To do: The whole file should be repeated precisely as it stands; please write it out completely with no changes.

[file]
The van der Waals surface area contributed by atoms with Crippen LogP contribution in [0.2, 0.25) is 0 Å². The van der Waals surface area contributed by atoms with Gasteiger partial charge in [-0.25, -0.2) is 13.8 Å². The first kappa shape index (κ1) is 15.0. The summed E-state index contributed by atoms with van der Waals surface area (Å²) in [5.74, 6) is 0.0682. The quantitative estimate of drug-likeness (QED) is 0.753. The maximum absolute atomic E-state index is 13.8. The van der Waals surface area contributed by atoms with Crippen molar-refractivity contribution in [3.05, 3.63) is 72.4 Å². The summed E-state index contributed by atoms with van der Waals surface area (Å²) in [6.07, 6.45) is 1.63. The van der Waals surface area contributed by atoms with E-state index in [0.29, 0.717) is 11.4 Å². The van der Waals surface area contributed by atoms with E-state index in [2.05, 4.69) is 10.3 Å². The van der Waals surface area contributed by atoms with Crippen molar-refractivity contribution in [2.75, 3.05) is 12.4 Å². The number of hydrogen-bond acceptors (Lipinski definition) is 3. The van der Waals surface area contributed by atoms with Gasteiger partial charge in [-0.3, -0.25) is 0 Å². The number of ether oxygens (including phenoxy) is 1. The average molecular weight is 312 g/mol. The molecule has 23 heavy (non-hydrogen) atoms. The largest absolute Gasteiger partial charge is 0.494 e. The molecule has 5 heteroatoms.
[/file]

The van der Waals surface area contributed by atoms with Crippen LogP contribution in [0.2, 0.25) is 0 Å². The van der Waals surface area contributed by atoms with Gasteiger partial charge in [-0.25, -0.2) is 13.8 Å². The first kappa shape index (κ1) is 15.0. The summed E-state index contributed by atoms with van der Waals surface area (Å²) in [5.74, 6) is 0.0682. The quantitative estimate of drug-likeness (QED) is 0.753. The maximum absolute atomic E-state index is 13.8. The van der Waals surface area contributed by atoms with Crippen molar-refractivity contribution in [3.05, 3.63) is 72.4 Å². The summed E-state index contributed by atoms with van der Waals surface area (Å²) in [6.07, 6.45) is 1.63. The van der Waals surface area contributed by atoms with E-state index in [0.29, 0.717) is 11.4 Å². The van der Waals surface area contributed by atoms with E-state index in [2.05, 4.69) is 10.3 Å². The van der Waals surface area contributed by atoms with Crippen molar-refractivity contribution in [2.75, 3.05) is 12.4 Å². The number of hydrogen-bond acceptors (Lipinski definition) is 3. The van der Waals surface area contributed by atoms with Gasteiger partial charge in [-0.3, -0.25) is 0 Å². The number of ether oxygens (including phenoxy) is 1. The average molecular weight is 312 g/mol. The molecule has 23 heavy (non-hydrogen) atoms. The largest absolute Gasteiger partial charge is 0.494 e. The molecule has 5 heteroatoms.